Open-Wheeled On Memorial Day

On the track at the Indianapolis Motor Speedway.

For years, when the second weekend of May would roll around, I would go with my dad to Indianapolis for the first day of qualifying for the Indy 500. In those days, there were four days of qualifying over two weekends. The cars would go out one at a time and do four laps, and whoever had the fastest time on the first day would have the pole position, or the inside position on the front row. When 33 cars had qualified, they started “bumping”—the slowest car would be knocked out of the field if someone else came in and did a faster four laps.

For me, in my first exposure to live auto racing, it was very cool. Two aspects of it boggled my mind. First was the …Keep reading

Driving A Formula 1 Car

Since May 1970, when my dad took me to the first day of Time Trials for that year’s Indianapolis 500, I’ve been a fan of automobile racing. Back then it was all the American varieties, of course—USAC, NHRA, even NASCAR. I even rooted for Lloyd Ruby at Indy in the 70s, because I was impressed, that first weekend, by the stars-and-stripes paint job on his car.

At some point, though, my allegiance shifted to Formula 1 racing. Perhaps it was seeing the movie Grand Prix, or maybe it was getting access to broadcasts of the races on some new cable television package. Whatever, I know I was an F1 fan by the mid-90s; I still remember exactly where I was when I heard that Ayrton Senna had been killed in an accident.

Nowadays, I soak up all the F1 I can. The Speed TV network does a great job of covering the sport (although they could prioritize it a little more, in my opinion), and my DVR contains all of the F1 races from this season if I ever need a fix.

There’s a lot to like about F1: the exotic locations, the wide variety of tracks around the world, the wildly international roster of drivers, the precision of every aspect of the racing teams’ work on race weekend, etc. But I think the best might be the cars themselves. They are probably the most highly engineered cars in the world, and the teams spend the entire season trying to tweak them to shave thousandths of a second off their lap times. With each new race, some team or another debuts a new wing shape or some other kind of device, and then the other teams evaluate the change and, if it seems to work, try to imitate it in time for the next race.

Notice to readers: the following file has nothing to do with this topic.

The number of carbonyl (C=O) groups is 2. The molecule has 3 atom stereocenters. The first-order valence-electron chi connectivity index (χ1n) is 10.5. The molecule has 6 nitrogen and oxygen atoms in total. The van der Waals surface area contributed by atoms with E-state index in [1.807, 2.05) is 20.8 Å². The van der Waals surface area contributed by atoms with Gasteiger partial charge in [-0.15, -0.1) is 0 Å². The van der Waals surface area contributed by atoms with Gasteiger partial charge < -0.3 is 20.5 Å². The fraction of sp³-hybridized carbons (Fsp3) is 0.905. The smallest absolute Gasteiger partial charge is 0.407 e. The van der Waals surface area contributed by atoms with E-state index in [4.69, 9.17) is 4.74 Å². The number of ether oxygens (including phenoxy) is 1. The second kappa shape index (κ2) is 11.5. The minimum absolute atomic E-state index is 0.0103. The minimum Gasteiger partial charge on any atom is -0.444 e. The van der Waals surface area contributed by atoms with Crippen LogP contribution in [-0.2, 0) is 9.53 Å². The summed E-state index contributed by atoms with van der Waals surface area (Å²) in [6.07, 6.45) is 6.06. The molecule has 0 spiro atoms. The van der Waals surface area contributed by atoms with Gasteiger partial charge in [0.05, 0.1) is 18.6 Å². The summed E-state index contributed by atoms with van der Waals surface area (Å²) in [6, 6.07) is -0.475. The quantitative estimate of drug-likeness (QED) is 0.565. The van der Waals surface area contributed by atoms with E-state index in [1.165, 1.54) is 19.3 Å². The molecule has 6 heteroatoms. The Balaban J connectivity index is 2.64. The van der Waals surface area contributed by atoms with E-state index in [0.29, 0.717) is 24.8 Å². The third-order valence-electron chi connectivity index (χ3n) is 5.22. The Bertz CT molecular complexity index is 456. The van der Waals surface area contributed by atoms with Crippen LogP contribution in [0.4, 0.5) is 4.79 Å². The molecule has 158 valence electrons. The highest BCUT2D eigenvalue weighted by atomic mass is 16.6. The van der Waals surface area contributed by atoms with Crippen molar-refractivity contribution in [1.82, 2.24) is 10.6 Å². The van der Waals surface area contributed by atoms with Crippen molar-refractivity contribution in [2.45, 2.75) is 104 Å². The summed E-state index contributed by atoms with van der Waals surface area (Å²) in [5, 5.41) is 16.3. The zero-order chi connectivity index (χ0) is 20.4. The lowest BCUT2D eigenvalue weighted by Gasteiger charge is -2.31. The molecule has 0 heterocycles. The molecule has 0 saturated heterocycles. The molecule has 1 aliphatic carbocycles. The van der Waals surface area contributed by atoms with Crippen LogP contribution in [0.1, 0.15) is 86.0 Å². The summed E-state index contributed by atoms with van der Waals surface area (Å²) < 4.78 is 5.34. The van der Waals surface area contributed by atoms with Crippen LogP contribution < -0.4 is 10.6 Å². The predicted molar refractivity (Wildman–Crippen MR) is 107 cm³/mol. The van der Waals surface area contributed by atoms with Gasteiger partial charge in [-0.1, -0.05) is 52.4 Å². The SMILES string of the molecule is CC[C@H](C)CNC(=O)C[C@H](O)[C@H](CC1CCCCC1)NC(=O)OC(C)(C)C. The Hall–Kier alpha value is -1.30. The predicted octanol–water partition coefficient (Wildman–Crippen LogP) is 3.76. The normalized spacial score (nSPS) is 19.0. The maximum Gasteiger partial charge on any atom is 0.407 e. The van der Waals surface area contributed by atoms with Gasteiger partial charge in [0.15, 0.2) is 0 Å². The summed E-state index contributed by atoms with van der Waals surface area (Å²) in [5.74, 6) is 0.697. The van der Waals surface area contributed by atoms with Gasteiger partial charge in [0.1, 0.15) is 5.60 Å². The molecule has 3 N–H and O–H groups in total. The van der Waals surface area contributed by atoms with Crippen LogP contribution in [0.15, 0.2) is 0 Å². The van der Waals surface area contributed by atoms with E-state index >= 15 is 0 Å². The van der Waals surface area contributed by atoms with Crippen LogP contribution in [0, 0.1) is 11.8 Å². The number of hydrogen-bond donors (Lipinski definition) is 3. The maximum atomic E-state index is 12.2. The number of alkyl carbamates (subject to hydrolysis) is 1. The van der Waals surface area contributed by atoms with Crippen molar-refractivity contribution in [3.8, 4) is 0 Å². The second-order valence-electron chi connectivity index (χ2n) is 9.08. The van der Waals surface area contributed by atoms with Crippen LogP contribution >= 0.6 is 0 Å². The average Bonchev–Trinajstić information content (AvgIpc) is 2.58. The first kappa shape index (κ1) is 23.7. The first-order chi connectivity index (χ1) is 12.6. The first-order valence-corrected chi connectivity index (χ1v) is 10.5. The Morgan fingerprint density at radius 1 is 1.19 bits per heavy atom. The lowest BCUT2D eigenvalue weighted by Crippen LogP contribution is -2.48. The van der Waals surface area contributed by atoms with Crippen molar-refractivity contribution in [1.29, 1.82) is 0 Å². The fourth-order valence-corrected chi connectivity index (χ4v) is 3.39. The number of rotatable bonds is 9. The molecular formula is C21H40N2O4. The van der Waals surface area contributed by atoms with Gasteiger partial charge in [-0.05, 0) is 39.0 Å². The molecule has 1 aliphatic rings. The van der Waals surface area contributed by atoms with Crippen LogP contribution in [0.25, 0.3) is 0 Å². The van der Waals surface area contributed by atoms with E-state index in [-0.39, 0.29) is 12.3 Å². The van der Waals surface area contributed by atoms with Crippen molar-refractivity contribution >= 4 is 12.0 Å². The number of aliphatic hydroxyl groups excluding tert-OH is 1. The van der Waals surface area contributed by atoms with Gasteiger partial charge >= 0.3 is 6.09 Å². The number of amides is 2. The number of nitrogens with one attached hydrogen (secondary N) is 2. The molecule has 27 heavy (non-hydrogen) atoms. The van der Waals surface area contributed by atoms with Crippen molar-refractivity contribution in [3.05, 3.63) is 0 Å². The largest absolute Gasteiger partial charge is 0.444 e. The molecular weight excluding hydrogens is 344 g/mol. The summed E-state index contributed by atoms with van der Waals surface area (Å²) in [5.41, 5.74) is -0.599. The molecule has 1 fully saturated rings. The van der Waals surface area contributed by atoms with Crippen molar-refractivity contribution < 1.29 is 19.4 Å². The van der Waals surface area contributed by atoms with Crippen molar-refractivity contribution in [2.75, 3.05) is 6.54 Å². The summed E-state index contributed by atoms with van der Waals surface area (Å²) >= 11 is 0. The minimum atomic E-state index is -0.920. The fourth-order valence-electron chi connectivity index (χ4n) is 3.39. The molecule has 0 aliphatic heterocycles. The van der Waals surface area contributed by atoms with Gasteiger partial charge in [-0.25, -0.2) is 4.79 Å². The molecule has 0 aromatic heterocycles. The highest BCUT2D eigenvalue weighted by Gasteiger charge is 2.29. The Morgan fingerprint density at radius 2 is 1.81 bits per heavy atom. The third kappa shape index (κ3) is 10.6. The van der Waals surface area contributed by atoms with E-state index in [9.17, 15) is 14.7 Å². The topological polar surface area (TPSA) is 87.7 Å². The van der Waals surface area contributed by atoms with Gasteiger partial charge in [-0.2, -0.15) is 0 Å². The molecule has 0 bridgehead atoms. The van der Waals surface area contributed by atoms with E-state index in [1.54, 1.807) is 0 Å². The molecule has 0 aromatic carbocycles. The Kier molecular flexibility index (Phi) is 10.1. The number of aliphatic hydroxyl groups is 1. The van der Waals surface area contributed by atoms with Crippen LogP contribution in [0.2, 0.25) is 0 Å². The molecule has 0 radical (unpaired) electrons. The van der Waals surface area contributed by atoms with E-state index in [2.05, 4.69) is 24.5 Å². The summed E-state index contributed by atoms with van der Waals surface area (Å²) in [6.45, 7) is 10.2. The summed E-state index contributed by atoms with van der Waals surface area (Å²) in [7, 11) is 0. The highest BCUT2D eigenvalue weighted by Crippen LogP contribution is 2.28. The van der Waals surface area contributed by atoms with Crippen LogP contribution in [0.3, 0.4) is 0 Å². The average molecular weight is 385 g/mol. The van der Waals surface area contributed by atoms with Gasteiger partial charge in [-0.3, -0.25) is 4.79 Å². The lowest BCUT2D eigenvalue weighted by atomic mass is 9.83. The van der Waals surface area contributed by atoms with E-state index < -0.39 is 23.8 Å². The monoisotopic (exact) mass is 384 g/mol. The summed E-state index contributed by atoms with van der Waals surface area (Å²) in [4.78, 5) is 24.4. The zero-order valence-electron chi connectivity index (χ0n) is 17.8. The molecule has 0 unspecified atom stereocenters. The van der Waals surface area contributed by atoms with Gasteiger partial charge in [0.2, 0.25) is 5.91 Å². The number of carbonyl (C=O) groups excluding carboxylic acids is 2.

The acceleration, braking and cornering abilities of the cars are absolutely breathtaking, and the engines operate at up to 18,000 rpm. — that’s the limit under the regulations; the teams would undoubtedly try to go higher if they could.

There’s a great pair of F1 car facts that I love:

1) A Formula 1 car can accelerate from a standing start to 100 mph. AND brake back to zero in a total of less than five seconds.

2) The downforce generated by the aerodynamic features of the F1 car is so great that the car could theoretically drive upside down. (Believe me, I’ve spent a lot of time trying to visualize how that one might be tested/demonstrated, but I know it’ll never be done.)

So anyway, I was intrigued when I saw this video yesterday. Every F1 fan would love the opportunity to drive one of the cars, for just a little while. The editor of got the chance, and treats the opportunity with all of the reverence it deserves.

Note: the video linked on this page is more than 10 minutes long. They start him out in some lesser cars — Formula 2 or Formula 3, I think — and work their way up to the F1 car.


Australian GP

Formula 1 racing may be the best show in motorsports that nobody knows about. It seems that way in the U.S., anyway, where the media coverage is NASCAR NASCAR NASCAR IndyCar NASCAR NASCAR. But give me a choice between oval racing and road racing, and I’ll take the twists and turns of a road course any day.

Today’s race was the Australian Grand Prix. That race always seems …Keep reading